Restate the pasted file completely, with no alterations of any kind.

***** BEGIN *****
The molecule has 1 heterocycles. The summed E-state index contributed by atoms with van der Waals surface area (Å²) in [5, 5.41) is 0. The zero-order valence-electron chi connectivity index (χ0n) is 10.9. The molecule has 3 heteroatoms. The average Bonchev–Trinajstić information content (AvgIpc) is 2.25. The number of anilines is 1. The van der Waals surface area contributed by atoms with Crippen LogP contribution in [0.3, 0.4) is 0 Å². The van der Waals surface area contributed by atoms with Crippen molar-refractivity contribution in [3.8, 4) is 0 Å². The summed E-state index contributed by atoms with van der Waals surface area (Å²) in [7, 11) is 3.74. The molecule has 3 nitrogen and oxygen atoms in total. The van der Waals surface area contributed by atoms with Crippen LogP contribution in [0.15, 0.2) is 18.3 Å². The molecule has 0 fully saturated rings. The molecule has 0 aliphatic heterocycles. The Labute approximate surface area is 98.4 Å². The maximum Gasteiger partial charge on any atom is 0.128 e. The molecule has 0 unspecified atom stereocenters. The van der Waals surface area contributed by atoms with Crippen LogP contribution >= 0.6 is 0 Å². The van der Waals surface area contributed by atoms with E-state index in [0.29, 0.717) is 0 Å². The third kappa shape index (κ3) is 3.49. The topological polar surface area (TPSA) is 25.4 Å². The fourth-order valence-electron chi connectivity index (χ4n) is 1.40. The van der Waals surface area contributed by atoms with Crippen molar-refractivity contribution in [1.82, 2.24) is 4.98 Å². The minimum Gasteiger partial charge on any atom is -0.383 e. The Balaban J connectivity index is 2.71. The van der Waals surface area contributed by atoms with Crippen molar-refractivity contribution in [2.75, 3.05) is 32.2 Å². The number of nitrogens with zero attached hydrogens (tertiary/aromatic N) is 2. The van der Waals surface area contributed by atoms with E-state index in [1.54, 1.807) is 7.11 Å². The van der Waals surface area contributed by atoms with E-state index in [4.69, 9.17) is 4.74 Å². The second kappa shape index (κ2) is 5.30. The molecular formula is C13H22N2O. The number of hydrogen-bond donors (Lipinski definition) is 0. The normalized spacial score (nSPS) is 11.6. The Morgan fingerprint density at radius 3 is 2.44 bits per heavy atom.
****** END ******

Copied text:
The molecule has 1 heterocycles. The summed E-state index contributed by atoms with van der Waals surface area (Å²) in [5, 5.41) is 0. The zero-order valence-electron chi connectivity index (χ0n) is 10.9. The molecule has 3 heteroatoms. The average Bonchev–Trinajstić information content (AvgIpc) is 2.25. The number of anilines is 1. The van der Waals surface area contributed by atoms with Crippen LogP contribution in [0.3, 0.4) is 0 Å². The van der Waals surface area contributed by atoms with Crippen molar-refractivity contribution in [3.8, 4) is 0 Å². The summed E-state index contributed by atoms with van der Waals surface area (Å²) in [7, 11) is 3.74. The molecule has 3 nitrogen and oxygen atoms in total. The van der Waals surface area contributed by atoms with Crippen LogP contribution in [0.15, 0.2) is 18.3 Å². The molecule has 0 fully saturated rings. The molecule has 0 aliphatic heterocycles. The Labute approximate surface area is 98.4 Å². The maximum Gasteiger partial charge on any atom is 0.128 e. The molecule has 0 unspecified atom stereocenters. The van der Waals surface area contributed by atoms with Crippen LogP contribution >= 0.6 is 0 Å². The van der Waals surface area contributed by atoms with E-state index in [0.29, 0.717) is 0 Å². The third kappa shape index (κ3) is 3.49. The topological polar surface area (TPSA) is 25.4 Å². The fourth-order valence-electron chi connectivity index (χ4n) is 1.40. The van der Waals surface area contributed by atoms with Crippen molar-refractivity contribution in [1.82, 2.24) is 4.98 Å². The minimum Gasteiger partial charge on any atom is -0.383 e. The Balaban J connectivity index is 2.71. The van der Waals surface area contributed by atoms with Crippen molar-refractivity contribution in [2.75, 3.05) is 32.2 Å². The number of nitrogens with zero attached hydrogens (tertiary/aromatic N) is 2. The van der Waals surface area contributed by atoms with E-state index in [1.54, 1.807) is 7.11 Å². The van der Waals surface area contributed by atoms with E-state index in [4.69, 9.17) is 4.74 Å². The second kappa shape index (κ2) is 5.30. The molecular formula is C13H22N2O. The number of hydrogen-bond donors (Lipinski definition) is 0. The normalized spacial score (nSPS) is 11.6. The Morgan fingerprint density at radius 3 is 2.44 bits per heavy atom.